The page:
But let me turn to those who are living abroad or are thinking of moving abroad. First of all, to those wanting to move abroad, the streets in New York, London and certainly in Stoke On Trent, UK where I live are not paved with gold. They are paved with grey concrete slabs!!! One has to work hard. I am not very sure of the state of the economy in my native Uganda at the moment. I haven’t been for a while. I have never worked there for more than seven months in all my adult life. But from what I remember when I last worked there as a fledgling journalist, there wasn’t much for me to do. Apart from passing time sitting at Radio Buganda with Shanks Vivie D or searching for scraps of work from The New Vision. Life was a struggle. If things have improved now, the passage of time and the growth in the economy have helped.

When I moved to the UK, I was made aware that no job was not doable. Thankfully my family had been through the UK for education and on holiday so I was warned. My attitude stopped at London’s Heathrow airport. Bills have to be paid. Back in Uganda, my mother used to ask me to run to the neighbor for a pinch of salt if we had none. Not here. It is just not the done thing. One doesn’t walk about to the neighbor’s house asking for a spoonful of salt. Sorry, but this isn’t Uganda.

The reality abroad is obvious. One is abroad. So, the sooner that one makes that adjustment the better. “Abroad” is just not dire for lonely foreigners. It is dire for everyone who isn’t on a decent income. And that is true for everywhere else. What makes the pill easier to swallow in a country where one is from is that that person will know how to survive. I have been in the company of a British man in Uganda who was broke. I wonder what letters he wrote back home about the situation in Uganda was because he had resorted to selling roasted ground nuts.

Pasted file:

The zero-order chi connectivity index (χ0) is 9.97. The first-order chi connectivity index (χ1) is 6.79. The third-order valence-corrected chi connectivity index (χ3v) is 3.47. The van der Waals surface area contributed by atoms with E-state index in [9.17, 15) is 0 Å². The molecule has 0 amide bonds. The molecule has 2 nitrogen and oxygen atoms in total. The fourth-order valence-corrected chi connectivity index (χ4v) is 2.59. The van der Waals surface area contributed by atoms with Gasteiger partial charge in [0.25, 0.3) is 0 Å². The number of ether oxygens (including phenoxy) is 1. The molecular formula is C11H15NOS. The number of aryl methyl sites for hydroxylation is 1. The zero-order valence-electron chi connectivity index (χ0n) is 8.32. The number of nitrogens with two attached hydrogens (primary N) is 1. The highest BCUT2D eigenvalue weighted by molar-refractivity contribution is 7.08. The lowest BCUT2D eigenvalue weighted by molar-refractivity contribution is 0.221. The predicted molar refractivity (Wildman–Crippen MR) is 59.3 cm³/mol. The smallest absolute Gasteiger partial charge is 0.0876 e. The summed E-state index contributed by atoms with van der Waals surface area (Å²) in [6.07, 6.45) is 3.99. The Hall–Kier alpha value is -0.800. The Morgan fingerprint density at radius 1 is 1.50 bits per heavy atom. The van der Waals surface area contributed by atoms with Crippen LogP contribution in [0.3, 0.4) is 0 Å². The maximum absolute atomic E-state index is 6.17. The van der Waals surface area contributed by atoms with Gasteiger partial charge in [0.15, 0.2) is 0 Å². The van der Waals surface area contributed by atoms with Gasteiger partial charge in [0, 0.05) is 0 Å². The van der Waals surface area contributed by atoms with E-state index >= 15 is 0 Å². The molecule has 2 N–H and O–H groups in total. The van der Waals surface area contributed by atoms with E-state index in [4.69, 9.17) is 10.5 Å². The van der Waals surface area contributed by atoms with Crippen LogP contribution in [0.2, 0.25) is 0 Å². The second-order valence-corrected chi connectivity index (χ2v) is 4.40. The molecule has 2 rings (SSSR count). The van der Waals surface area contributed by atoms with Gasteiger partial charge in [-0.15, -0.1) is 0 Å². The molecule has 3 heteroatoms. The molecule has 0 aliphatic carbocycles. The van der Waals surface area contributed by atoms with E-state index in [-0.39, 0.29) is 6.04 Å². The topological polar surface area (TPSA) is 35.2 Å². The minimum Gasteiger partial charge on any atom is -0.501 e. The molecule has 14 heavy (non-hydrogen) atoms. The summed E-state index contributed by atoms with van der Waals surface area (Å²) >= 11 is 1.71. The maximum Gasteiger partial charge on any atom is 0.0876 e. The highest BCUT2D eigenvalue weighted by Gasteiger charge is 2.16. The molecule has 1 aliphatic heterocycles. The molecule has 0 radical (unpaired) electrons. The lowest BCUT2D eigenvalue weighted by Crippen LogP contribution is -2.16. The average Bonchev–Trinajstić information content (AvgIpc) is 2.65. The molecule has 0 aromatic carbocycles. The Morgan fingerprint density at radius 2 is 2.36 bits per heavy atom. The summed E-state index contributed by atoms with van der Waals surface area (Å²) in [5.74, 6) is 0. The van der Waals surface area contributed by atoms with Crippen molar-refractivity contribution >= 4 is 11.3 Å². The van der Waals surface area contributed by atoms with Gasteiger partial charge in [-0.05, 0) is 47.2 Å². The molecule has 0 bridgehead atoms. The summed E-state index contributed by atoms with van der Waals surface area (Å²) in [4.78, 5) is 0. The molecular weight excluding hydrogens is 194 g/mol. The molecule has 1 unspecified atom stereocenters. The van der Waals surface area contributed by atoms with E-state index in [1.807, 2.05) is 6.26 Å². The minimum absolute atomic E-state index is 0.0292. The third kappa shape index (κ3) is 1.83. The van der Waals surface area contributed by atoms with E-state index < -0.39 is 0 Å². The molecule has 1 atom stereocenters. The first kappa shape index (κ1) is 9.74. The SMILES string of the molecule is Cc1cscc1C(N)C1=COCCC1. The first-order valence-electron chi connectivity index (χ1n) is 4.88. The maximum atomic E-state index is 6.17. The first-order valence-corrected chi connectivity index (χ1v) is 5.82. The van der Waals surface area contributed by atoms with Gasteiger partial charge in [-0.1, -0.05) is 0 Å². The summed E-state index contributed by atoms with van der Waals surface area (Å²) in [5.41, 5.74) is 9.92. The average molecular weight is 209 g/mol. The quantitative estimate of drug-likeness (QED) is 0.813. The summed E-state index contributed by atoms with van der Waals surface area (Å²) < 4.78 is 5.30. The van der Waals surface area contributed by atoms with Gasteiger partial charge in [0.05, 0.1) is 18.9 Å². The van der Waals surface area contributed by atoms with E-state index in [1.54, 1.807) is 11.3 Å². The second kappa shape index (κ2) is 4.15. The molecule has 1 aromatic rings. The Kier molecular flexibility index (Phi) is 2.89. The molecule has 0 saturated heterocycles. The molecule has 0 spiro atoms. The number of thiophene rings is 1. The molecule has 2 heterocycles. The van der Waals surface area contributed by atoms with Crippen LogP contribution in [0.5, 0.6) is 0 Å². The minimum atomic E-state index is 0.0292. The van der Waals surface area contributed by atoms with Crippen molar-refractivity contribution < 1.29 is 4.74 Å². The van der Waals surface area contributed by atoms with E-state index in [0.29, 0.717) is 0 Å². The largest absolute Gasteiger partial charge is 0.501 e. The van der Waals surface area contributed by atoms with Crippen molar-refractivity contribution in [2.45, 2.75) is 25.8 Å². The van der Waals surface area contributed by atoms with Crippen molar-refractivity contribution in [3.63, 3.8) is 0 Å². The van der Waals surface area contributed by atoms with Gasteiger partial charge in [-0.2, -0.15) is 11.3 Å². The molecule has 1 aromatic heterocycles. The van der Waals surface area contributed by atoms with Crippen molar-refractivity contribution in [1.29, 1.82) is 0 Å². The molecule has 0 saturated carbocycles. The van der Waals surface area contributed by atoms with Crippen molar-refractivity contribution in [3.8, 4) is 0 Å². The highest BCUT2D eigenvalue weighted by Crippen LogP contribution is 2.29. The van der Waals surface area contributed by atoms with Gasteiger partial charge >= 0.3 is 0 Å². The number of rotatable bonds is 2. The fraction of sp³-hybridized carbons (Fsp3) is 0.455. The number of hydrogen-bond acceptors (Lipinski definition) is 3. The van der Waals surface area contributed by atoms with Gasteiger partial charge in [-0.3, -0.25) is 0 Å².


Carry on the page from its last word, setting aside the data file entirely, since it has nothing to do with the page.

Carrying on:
The article highlights the loneliness that many immigrants face abroad. This is a major problem. My father once told me that the loneliest place he had ever been to was London’s Trafalgar square. Yet he was standing there with about two thousand other people. One of my loneliest times ever was in Uganda when I went to boarding school at Busoga College Mwiri. Simply because I was away from home. I was just across the Nile not abroad.